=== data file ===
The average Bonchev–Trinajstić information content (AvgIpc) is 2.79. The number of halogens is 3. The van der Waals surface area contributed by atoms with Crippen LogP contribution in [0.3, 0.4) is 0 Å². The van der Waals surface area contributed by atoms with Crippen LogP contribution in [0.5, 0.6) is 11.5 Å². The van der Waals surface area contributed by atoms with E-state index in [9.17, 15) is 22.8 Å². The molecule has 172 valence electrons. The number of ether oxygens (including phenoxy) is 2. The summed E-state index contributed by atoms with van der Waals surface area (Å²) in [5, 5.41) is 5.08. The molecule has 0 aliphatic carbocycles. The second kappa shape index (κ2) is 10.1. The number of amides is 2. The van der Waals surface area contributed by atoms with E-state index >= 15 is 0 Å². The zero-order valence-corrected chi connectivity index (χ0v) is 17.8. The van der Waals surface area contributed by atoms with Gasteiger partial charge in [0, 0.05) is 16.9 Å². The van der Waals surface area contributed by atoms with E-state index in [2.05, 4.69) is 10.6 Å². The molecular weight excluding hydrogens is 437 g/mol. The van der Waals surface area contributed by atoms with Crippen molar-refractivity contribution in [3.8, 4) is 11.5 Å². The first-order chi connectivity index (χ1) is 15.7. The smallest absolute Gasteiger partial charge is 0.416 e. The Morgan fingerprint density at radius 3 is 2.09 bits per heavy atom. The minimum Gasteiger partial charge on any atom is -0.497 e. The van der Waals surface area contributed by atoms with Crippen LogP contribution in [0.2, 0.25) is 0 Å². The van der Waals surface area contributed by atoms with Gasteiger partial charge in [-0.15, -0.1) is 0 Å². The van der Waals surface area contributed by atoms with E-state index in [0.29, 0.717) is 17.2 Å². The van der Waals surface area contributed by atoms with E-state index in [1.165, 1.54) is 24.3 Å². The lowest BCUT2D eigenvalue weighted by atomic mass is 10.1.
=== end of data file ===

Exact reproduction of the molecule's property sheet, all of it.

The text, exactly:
The average Bonchev–Trinajstić information content (AvgIpc) is 2.79. The number of halogens is 3. The van der Waals surface area contributed by atoms with Crippen LogP contribution in [0.3, 0.4) is 0 Å². The van der Waals surface area contributed by atoms with Crippen LogP contribution in [0.5, 0.6) is 11.5 Å². The van der Waals surface area contributed by atoms with E-state index in [9.17, 15) is 22.8 Å². The molecule has 172 valence electrons. The number of ether oxygens (including phenoxy) is 2. The summed E-state index contributed by atoms with van der Waals surface area (Å²) in [5, 5.41) is 5.08. The molecule has 0 aliphatic carbocycles. The second kappa shape index (κ2) is 10.1. The number of amides is 2. The van der Waals surface area contributed by atoms with E-state index >= 15 is 0 Å². The zero-order valence-corrected chi connectivity index (χ0v) is 17.8. The van der Waals surface area contributed by atoms with Gasteiger partial charge in [0, 0.05) is 16.9 Å². The van der Waals surface area contributed by atoms with E-state index in [2.05, 4.69) is 10.6 Å². The molecular weight excluding hydrogens is 437 g/mol. The van der Waals surface area contributed by atoms with Crippen molar-refractivity contribution in [3.8, 4) is 11.5 Å². The first-order chi connectivity index (χ1) is 15.7. The smallest absolute Gasteiger partial charge is 0.416 e. The Morgan fingerprint density at radius 3 is 2.09 bits per heavy atom. The minimum Gasteiger partial charge on any atom is -0.497 e. The van der Waals surface area contributed by atoms with Crippen LogP contribution in [0.2, 0.25) is 0 Å². The van der Waals surface area contributed by atoms with Gasteiger partial charge in [-0.15, -0.1) is 0 Å². The van der Waals surface area contributed by atoms with E-state index in [0.29, 0.717) is 17.2 Å². The van der Waals surface area contributed by atoms with E-state index in [1.165, 1.54) is 24.3 Å². The lowest BCUT2D eigenvalue weighted by atomic mass is 10.1.